Patel said that incident should be one of the “biggest cautionary tales” for Nebraska as similar decisions could be made here in the future.
Constance added that the vast majority of doctors practice where they did their residency, and if medical students decide against accepting residencies in Nebraska — or if there are fewer or lower-quality residents — medicine across the board will suffer.
She predicted those impacts will first be seen in fewer OB-GYN providers and cascade down through neonatologists who deal with premature babies, pediatricians, intensivists and internal medicine doctors.
“It’s not going to stop at obstetrics and gynecology, although that in and of itself would be devastating,” Constance said.
Bonebrake said the reverse argument could be made, that restricting abortion could bring in more medical providers.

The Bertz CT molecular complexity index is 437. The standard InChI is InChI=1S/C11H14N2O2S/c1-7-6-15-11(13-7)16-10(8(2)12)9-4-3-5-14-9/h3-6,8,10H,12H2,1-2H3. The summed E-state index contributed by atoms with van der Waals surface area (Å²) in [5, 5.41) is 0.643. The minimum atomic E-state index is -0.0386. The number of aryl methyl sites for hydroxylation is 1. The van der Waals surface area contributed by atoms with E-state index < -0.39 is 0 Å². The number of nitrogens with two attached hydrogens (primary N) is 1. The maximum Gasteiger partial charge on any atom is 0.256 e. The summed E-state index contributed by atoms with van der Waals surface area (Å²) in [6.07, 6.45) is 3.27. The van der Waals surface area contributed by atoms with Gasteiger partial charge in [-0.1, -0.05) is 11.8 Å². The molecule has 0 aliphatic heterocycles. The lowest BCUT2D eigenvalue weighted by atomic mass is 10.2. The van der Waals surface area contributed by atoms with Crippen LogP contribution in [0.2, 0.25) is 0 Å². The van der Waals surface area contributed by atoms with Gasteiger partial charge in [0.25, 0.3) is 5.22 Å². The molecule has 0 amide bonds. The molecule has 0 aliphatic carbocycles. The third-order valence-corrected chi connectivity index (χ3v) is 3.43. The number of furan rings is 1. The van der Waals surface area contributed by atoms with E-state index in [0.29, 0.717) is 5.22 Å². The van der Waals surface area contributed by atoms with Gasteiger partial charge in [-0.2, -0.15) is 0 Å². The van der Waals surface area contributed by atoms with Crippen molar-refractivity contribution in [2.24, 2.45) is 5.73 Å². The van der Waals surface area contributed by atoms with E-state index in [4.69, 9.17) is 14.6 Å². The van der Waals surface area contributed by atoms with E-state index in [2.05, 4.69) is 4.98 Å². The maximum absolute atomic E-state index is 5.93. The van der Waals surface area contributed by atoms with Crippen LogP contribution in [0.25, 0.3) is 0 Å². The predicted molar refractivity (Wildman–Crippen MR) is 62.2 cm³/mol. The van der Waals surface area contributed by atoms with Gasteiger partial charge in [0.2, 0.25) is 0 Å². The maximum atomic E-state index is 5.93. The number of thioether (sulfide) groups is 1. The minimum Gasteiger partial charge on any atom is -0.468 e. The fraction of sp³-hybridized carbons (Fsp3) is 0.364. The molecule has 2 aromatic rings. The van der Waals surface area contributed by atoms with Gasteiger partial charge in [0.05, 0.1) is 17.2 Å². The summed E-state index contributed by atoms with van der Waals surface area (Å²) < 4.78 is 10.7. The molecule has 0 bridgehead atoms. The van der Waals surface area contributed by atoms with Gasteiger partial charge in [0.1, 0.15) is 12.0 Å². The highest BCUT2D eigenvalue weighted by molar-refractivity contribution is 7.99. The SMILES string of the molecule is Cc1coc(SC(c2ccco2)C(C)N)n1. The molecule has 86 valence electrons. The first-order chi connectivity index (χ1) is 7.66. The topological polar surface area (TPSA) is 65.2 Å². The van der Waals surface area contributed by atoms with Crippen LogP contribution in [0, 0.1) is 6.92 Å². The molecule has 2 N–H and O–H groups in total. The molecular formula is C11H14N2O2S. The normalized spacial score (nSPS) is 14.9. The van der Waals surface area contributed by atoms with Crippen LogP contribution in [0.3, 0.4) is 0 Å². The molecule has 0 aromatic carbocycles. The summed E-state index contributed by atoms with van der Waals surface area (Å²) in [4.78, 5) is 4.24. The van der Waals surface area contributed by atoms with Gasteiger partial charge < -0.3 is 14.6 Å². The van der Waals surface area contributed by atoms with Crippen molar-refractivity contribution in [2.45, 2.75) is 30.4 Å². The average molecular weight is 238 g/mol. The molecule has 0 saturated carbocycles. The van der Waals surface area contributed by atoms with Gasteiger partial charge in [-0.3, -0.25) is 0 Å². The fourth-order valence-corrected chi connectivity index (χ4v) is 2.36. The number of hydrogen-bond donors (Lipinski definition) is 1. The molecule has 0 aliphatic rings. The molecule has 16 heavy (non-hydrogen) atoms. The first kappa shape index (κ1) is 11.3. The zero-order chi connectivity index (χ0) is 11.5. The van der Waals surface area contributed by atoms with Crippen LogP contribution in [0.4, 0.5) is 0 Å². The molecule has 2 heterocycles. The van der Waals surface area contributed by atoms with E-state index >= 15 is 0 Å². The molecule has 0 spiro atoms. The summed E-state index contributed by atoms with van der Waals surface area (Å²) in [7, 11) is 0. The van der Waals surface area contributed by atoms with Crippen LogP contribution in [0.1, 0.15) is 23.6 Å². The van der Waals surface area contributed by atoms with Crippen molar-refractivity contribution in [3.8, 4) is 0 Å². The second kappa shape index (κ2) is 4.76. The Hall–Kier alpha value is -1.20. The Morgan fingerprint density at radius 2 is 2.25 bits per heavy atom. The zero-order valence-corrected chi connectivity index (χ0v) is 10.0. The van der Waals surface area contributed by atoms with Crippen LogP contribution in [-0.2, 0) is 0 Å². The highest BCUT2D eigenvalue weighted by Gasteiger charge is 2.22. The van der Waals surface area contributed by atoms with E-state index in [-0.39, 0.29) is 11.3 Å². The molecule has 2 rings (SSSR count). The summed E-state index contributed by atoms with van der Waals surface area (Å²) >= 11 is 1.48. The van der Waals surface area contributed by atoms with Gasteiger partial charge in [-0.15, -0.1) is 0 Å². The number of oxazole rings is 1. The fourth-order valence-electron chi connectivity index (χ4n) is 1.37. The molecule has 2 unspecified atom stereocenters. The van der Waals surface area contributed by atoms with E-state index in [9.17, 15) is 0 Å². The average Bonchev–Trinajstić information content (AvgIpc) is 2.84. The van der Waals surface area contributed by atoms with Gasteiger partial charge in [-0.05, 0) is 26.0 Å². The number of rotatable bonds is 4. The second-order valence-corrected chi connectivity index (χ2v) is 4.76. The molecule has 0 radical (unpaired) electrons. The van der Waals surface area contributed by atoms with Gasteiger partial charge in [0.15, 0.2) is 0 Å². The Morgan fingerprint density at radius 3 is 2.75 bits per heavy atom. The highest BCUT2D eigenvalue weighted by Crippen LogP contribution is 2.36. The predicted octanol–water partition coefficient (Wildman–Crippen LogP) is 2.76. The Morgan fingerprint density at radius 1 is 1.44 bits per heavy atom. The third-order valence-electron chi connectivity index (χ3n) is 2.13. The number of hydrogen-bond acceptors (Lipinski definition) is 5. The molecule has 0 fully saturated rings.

Dr. Elena Kraus, an OB-GYN in Lincoln, said at the bill’s hearing that physicians want to live in a state standing for “life-affirming medicine.”
However, Bonebrake emphasized that these predictions are “based on nothing other than people’s conjecture and noise.”
LB 626 is another example of lawmakers attempting to legislate medical decisions and put them into a “nice box and put a bow on it,” Patel said.
She said the bill could prevent doctors from providing a full range of medical care.
“By hindering my ability to do that, we’re providing substandard care to patients of Nebraska, and patients will suffer for that,” Patel said. “There will be collateral damage. There will be patients who will suffer morbidity, and there will be patients who will die because of bans like this.”